On day 3, we took a KTX (Korea Train Express) train to Daegu to visit relatives. Daegu is the 4th largest city in Korea (after Seoul, Busan, and Incheon), and it's where two of my great-aunts live.
Train Station = Huge!
We took a taxi in the morning to the Seoul train station, and it's a huge building with shops, fast food, and an outlet mall along with the actual trains. Huge billboards and screens plaster the walls with advertisements for Samsung and LG smartphones.
Bullet Train = Fast!
It was my first time on a bullet train. With a top speed of 305 km/h (190 mph), it only took a couple hours to cross almost the entire country (Seoul near the northwest corner, Daegu near the southeast corner).
On the way, we got some great views of the countryside. Rice fields were everywhere. But what was surprising is that right next to the rice fields were huge, tall apartment complexes that you usually only see in cities! With no city or business around them, it seemed very odd. My Mom told me that because land area is precious, they build housing up to make room for more farmland.
Upon arrival at Daegu, we took a taxi to my great-aunt's condo. The taxi driver had a medal displayed on the dash. When asked about it, he said he got the medal for having no accidents. But the way he drove seemed to imply the opposite: he drove like a maniac!
Traditional Korean Lunch
We met up with my great-aunts and went to a traditional Korean lunch. It started with a porridge-like soup to start, followed by a course of japchae with banchan, then a course of bulgogi with more banchan. We finished with a sweet rice drink. The image below is only of the first course--by the time we were done, there were 3x more dishes on the table.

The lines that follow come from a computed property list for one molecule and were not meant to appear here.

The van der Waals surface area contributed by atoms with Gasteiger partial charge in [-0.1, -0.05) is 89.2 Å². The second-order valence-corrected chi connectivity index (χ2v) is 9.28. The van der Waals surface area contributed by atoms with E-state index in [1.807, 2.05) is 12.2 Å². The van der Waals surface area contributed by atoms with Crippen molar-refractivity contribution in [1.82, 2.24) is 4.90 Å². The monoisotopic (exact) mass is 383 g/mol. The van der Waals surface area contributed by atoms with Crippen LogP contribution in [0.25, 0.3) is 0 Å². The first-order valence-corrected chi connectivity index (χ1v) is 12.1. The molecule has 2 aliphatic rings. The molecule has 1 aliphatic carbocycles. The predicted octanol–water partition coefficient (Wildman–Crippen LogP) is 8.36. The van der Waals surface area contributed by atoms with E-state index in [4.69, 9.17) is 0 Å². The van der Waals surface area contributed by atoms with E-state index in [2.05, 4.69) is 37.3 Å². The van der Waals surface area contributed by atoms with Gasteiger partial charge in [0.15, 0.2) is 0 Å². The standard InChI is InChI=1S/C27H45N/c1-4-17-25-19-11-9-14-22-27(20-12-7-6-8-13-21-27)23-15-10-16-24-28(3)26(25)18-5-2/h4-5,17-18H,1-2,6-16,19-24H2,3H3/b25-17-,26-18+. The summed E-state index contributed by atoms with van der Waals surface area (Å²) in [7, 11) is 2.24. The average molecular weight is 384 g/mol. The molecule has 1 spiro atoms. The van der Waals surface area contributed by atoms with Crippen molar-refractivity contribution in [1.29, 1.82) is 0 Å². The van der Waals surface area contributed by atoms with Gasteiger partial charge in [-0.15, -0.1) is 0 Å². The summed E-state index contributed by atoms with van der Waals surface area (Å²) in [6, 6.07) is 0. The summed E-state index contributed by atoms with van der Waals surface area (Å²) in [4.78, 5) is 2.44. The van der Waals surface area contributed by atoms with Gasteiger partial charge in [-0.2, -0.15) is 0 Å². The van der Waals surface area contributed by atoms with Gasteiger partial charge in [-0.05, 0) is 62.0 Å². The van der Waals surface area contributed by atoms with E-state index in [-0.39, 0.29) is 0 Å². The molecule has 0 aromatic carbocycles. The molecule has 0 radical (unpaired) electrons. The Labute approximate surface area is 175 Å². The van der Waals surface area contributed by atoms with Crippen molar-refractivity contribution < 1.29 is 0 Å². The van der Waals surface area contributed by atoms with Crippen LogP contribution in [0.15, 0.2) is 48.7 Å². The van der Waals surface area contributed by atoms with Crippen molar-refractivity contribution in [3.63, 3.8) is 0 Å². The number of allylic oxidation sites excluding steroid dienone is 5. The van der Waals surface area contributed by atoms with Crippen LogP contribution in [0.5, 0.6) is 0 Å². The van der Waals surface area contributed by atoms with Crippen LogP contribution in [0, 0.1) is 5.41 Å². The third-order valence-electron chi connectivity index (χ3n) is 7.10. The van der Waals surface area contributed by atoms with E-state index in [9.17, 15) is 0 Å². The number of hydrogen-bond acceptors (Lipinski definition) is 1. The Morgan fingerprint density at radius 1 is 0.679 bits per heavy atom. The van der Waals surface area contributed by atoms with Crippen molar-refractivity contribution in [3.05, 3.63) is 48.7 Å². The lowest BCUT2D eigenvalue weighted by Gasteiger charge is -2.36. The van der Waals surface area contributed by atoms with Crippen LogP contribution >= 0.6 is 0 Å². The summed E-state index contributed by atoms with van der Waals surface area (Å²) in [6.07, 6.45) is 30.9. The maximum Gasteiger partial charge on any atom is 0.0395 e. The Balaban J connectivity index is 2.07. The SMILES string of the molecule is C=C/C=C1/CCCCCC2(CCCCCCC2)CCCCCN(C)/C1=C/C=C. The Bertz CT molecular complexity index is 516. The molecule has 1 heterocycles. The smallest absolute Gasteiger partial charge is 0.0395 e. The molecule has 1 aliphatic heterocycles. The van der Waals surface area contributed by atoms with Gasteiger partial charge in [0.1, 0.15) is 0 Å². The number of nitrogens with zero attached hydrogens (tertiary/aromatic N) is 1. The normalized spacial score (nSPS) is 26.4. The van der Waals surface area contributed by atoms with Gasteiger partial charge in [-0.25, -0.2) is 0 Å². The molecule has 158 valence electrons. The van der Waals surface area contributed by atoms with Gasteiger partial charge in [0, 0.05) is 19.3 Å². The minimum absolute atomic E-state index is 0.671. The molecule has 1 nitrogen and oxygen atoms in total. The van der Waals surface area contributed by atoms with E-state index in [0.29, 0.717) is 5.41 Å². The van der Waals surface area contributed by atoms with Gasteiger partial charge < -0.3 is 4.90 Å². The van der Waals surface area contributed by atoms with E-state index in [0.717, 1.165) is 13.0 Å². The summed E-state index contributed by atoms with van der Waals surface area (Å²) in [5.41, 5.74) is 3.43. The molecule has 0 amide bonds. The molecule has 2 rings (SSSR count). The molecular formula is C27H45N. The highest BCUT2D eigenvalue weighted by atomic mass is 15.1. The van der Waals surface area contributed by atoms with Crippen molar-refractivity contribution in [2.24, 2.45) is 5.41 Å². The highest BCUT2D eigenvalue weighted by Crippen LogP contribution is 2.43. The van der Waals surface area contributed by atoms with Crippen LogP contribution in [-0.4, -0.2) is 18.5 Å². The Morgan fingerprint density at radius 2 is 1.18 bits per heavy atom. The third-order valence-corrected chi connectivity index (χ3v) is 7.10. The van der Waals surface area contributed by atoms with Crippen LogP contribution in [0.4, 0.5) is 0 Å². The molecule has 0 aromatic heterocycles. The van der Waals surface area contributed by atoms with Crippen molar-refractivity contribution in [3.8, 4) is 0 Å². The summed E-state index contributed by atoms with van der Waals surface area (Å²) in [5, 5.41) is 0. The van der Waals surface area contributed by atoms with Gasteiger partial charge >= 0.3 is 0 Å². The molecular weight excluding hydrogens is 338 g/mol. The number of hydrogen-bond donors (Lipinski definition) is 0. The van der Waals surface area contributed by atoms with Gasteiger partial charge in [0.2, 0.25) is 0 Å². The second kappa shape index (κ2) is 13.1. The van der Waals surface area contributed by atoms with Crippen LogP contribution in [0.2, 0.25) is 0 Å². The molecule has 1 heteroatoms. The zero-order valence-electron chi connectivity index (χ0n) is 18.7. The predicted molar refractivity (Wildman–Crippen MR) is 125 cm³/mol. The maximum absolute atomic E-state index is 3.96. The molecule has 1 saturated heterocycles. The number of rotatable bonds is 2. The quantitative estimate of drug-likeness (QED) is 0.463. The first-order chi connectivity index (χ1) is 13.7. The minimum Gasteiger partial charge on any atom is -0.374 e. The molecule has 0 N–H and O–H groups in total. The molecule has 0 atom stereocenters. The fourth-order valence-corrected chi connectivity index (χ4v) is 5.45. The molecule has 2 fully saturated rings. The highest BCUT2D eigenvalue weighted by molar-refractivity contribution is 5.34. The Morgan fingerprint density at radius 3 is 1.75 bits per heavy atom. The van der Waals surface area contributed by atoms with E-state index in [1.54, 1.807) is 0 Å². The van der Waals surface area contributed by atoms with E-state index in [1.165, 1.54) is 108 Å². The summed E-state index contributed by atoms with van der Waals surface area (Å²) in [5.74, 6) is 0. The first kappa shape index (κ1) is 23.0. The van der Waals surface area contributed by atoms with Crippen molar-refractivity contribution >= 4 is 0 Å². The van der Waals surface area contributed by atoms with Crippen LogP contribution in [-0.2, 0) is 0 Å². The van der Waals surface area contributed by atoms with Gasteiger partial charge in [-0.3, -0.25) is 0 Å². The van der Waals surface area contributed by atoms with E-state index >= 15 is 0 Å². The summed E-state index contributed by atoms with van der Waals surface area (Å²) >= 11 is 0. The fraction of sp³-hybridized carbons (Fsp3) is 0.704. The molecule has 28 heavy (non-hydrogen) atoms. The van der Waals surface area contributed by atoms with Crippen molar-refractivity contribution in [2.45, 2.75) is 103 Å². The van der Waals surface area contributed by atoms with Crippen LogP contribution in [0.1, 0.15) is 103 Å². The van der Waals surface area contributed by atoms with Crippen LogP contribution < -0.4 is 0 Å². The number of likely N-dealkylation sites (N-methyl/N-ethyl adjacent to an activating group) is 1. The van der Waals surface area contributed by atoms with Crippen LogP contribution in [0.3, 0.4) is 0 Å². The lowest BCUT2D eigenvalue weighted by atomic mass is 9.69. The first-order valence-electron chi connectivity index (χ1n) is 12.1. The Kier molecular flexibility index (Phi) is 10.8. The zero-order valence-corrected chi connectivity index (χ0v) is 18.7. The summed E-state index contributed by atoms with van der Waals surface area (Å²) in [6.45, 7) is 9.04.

Dongdaemun Wholesale Market = Crazy!
That night, we went with my cousin-aunt to Dongdaemun Market. At night from 11 PM to around 6 AM, wholesale markets open for business, and merchants from all over the country travel here to buy merchandise for their stores at wholesale prices. There's also the opportunity for shoppers like us to get those deals too, so we were there from midnight to 3 AM!
Every market was filled with booth after booth, each with a different brand of clothes. As I walked through, you can hear energetic pop music playing from many booths, ranging from k-pop to Beyoncé. Plastic bags full of clothes line the hallways, which make them narrow and crowded. Everywhere you see merchants with huge bags and notepads walking quickly through the crowds. If you're the kind of person that feels like they're always in the way of other people in busy places, this place is not for you, because you will be in the way of people, all the time. I'm one of those people, and it was hard not to get stressed out.
Another thing we soon found out is that the wholesalers aren't actually interested in selling most of their clothes direct to customers like us. Which makes sense, since that would make their merchant customers unhappy. Only sale racks were really available for purchase. Even so, we were able to find some great deals.